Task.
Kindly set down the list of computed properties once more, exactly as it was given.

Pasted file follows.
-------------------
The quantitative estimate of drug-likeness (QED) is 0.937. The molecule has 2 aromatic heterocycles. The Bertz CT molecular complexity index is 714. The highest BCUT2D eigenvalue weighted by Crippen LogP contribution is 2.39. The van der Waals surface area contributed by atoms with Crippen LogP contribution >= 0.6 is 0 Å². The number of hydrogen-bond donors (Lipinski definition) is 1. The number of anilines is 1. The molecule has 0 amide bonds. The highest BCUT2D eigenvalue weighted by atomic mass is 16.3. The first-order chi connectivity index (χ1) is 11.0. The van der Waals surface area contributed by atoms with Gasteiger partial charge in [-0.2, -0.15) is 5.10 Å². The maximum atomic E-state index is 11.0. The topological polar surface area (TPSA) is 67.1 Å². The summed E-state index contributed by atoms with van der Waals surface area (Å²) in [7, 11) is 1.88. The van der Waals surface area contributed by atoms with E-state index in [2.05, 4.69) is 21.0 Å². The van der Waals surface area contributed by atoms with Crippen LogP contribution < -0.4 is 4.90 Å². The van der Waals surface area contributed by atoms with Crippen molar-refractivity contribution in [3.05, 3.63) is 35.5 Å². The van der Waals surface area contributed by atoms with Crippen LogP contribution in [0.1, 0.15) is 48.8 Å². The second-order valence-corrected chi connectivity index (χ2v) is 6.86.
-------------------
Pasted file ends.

The quantitative estimate of drug-likeness (QED) is 0.937. The molecule has 2 aromatic heterocycles. The Bertz CT molecular complexity index is 714. The highest BCUT2D eigenvalue weighted by Crippen LogP contribution is 2.39. The van der Waals surface area contributed by atoms with Crippen LogP contribution >= 0.6 is 0 Å². The number of hydrogen-bond donors (Lipinski definition) is 1. The number of anilines is 1. The molecule has 0 amide bonds. The highest BCUT2D eigenvalue weighted by atomic mass is 16.3. The first-order chi connectivity index (χ1) is 11.0. The van der Waals surface area contributed by atoms with Gasteiger partial charge in [-0.2, -0.15) is 5.10 Å². The maximum atomic E-state index is 11.0. The topological polar surface area (TPSA) is 67.1 Å². The summed E-state index contributed by atoms with van der Waals surface area (Å²) in [7, 11) is 1.88. The van der Waals surface area contributed by atoms with E-state index in [2.05, 4.69) is 21.0 Å². The van der Waals surface area contributed by atoms with Crippen LogP contribution < -0.4 is 4.90 Å². The van der Waals surface area contributed by atoms with Crippen molar-refractivity contribution in [3.05, 3.63) is 35.5 Å². The van der Waals surface area contributed by atoms with Crippen LogP contribution in [0.1, 0.15) is 48.8 Å². The second-order valence-corrected chi connectivity index (χ2v) is 6.86.